2014's Buckeye Children's Book Award winner for grades 3-5 was Escape From Mr. Lemoncello's Library by Chris Grabenstein. I remember being excited for this book when it was published, simply because it took place in a library! After I read it, I wanted that library to be in every town in the world, it was so cool! Talking holograms? Flying lifts to get to a high shelf? A board game room?
Sign me up!
Escape From Mr. Lemoncello's Library is mainly focused around a boy named Kyle, who has a hard time keeping pace with his impressive older brothers. Kyle looooves games, and is a big fan of Mr. Luigi Lemoncello, the world's best game maker. Kyle ends up applying for a chance to visit the new library in town (in Ohio! Wooo!), as it was made by Lemoncello and because he wants to get out of his most recent grounding for breaking a window. He wins, along with 11 other twelve-year-olds, and enters an amazing realm -- made all the more amazing, because the town hasn't had a public library for 12 years!
While in the library, the kids learn about the place, but also learn they are now a part of a game -- who can escape from the library, using clues hidden around the building? A few kids opt out, but the rest, including Kyle and his best friend Akimi, stay. Charles, a notoriously snobby boy whose ultimate goal is to win (no matter what), makes for some trouble, but Kyle starts to realize there is more at stake here than just prize money and fame.
One of my favorite things about this book is how Grabenstein incorporates book titles into phrases Mr. Lemoncello says throughout the story. It always made me smile when I stumbled across one. I also liked how many clues involved solving a rebus -- something not all kids know about, but many enjoy trying to figure out.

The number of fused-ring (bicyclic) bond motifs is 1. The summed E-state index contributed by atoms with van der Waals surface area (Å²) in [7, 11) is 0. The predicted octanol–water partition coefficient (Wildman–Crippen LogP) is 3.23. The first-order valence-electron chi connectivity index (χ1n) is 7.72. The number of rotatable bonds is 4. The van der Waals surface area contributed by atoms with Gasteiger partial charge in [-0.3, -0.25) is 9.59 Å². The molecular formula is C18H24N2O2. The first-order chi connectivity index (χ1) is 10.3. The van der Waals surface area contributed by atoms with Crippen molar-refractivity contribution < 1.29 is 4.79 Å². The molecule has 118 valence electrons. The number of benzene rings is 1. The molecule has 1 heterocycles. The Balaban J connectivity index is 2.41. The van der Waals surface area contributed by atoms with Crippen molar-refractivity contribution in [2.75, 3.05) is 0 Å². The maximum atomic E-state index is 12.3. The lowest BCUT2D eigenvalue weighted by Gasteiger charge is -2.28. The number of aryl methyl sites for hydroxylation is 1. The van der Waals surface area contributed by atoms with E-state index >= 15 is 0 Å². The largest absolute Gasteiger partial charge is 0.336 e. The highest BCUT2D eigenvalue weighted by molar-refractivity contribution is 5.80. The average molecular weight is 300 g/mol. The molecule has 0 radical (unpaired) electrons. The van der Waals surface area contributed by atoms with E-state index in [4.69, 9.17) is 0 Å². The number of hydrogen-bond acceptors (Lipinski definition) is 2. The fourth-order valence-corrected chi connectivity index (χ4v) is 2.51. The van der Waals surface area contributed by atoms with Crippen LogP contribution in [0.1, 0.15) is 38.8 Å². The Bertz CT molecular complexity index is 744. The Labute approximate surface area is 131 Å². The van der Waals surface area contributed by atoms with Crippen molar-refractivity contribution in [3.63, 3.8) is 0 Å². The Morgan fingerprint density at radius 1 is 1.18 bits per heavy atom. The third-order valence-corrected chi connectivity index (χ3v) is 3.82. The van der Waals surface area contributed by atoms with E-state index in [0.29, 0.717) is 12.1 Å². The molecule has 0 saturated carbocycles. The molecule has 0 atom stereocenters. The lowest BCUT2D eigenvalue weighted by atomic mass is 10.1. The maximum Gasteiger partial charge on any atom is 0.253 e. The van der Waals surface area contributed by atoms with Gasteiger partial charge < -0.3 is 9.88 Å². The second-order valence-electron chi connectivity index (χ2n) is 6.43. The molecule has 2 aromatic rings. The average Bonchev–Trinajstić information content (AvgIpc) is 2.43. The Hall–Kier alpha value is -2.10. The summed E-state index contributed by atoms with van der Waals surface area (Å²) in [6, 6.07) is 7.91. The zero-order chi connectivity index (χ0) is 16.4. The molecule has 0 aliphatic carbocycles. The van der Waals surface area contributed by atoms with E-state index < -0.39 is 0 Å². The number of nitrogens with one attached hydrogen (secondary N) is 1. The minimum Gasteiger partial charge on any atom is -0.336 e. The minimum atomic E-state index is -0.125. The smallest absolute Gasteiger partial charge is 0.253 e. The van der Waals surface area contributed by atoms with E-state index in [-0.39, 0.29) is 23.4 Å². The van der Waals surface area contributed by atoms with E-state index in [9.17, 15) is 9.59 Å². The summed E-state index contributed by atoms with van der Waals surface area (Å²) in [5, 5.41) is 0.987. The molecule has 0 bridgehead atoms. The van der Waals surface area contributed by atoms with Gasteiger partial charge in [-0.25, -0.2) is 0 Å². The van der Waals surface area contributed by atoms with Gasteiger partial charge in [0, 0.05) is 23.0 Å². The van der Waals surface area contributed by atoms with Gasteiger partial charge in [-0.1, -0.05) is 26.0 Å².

I also really liked how teamwork and positivity were rewarded, while scheming and cheating were not. Of course, I loved all the references to Dewey and other library knowledge. Even though Mr. Lemoncello's library doesn't actually exist, it gives kids a good idea of all the things they can use a library for.
There are many comparisons to Willy Wonka (Grabenstein himself makes the comparison in the story), and it's completely accurate. Just as Wonka knew that the other kids were horrible brats, Lemoncello is aware of which kids are playing the game the right way, and which ones are not. Both are also very eccentric and a bit odd, but all in a rather humorous way and are celebrated for their uniqueness.
I still haven't had a chance to read the sequel, Mr. Lemoncello's Library Olympics -- and now I hear a third one is in the works, Mr. Lemoncello's Great Library Race!
Please join us in our reading challenge! We welcome anyone at any time! :)
For more information, please see this post.